PhotoPresenter 4
App Developer: Boinx Software Ltd
Version Reviewed: 4.1.6
License: US$9.99 – Requires Mac OS X 10.6.6 or later

If you like showing off your photo collection to family and friends but want something more entertaining than the traditional slideshow then PhotoPresenter may be for you.

PhotoPresenter takes the idea of a slideshow collation of photographs and changes the way it is conceived, developed, and presented.

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About Mark Greentree

Mark Greentree is the principle blogger and podcast creator of His aim is to inform users at all levels of experience how to get the most out of the Apple hardware and associated software. He is also the lead host on Not Another Mac Podcast, an Apple based round table discussion with Mac users and experts from all over world.

Abaltat Muse 2.0

On January 10, 2011, in Review, Video, by Suzé Gilbert

Abaltat Muse 2.0
Company: Tunepresto
Free 7 Day Trial Version Available for Download
$99 USD, 80 € EUR

One of the most difficult decisions in producing a video or slideshow presentation is the choice of music. If you want to use a copyrighted song or soundtrack then you have the option of requesting permission for use, paying a royalty, or purchasing a copyright-free library. Music is essential for a slideshow or film production as it may evoke emotion, excitement, or drama for the viewer. Creating a soundtrack has never been easier with Tunepresto’s Abaltat Muse 2.0. This is a sophisticated application that allows the user to create an infinite amount of royalty-free soundtracks with professional results. I was a bit apprehensive to use Abaltat Muse 2.0 as I am not a musician but this is an intuitive and well-designed composition software.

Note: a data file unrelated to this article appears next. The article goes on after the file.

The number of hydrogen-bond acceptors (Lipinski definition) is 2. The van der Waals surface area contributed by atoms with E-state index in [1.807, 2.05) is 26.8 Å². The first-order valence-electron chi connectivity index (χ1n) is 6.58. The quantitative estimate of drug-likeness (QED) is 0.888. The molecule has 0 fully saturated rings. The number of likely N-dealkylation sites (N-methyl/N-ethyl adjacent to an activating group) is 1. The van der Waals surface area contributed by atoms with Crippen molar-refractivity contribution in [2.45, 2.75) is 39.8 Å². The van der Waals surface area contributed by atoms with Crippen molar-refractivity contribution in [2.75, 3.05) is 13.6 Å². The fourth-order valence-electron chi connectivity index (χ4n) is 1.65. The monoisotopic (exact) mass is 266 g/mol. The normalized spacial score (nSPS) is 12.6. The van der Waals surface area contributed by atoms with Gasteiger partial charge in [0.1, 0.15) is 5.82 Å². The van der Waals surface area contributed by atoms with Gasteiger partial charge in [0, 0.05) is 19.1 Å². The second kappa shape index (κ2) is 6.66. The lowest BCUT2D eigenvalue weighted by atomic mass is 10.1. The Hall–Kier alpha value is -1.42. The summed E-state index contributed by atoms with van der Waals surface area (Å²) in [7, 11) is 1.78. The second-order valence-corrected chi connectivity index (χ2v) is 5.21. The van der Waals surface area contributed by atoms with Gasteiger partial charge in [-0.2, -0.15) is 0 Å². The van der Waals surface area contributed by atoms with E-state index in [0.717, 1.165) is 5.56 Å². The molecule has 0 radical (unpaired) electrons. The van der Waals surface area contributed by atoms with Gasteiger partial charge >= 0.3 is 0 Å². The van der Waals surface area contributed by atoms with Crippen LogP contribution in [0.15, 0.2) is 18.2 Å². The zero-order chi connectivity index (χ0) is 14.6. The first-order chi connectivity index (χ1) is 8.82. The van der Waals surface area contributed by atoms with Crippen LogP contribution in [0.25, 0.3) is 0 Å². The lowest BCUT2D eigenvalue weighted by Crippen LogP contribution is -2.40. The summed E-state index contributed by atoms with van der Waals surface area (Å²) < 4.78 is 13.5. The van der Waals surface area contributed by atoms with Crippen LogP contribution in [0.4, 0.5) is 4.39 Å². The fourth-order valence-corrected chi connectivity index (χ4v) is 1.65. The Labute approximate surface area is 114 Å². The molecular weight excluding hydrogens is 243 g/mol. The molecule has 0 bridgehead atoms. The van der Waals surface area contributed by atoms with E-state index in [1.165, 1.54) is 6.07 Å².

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About Suzé Gilbert

Photographer,painter,printmaker, iPhone app addict, proud member of Mac nation. I blog at

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Review – Photo to Movie

On June 30, 2010, in Macintosh, Photography, Review, by Elisa Pacelli

Photo to Movie 4.5
Company: LQ Graphics
Price: $49.95

Have you ever created a slideshow of your favorite photos, but wished it could have a little more pizazz? Would you like more control of the motion, transitions, even the music in the slideshow? Let me show you Photo to Movie.

Now, before you start thinking, “Ugh, more vacation slides for me to sit through at my friend’s party…,” think about looking at photos in a whole new way. Normally, you would look at one photo after another, possibly including some awkward transitions. Eventually they would all start to blend together in your mind—and you’ve mentally left the party. Start creating your slideshows with Photo to Movie, and you’ll never have to live out this sad scenario again.

Photo to Movie (PTM) produces slideshows that make the viewer feel like part of the action. It’s not quite the same as watching movement in a video, but it can be pretty close.

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About Elisa Pacelli

Elisa is a wife, mother to 3 boys, "creative genius", and all-around techno geek. She enjoys reading, quilting, knitting, cruising to Caribbean beaches, and learning new things in the technology world. In the evenings Elisa can be found knitting while listening to podcasts or watching Netflix on her iPad. Listen to her podcast, 3 Geeky Ladies, co hosted with Suzé Gilbert and Vicki Stokes.

Kanex Mini DisplayPort Adapter To HDMI 1080p Video w/ Digital Audio
Company: Kanex, Inc.

Price: $69.99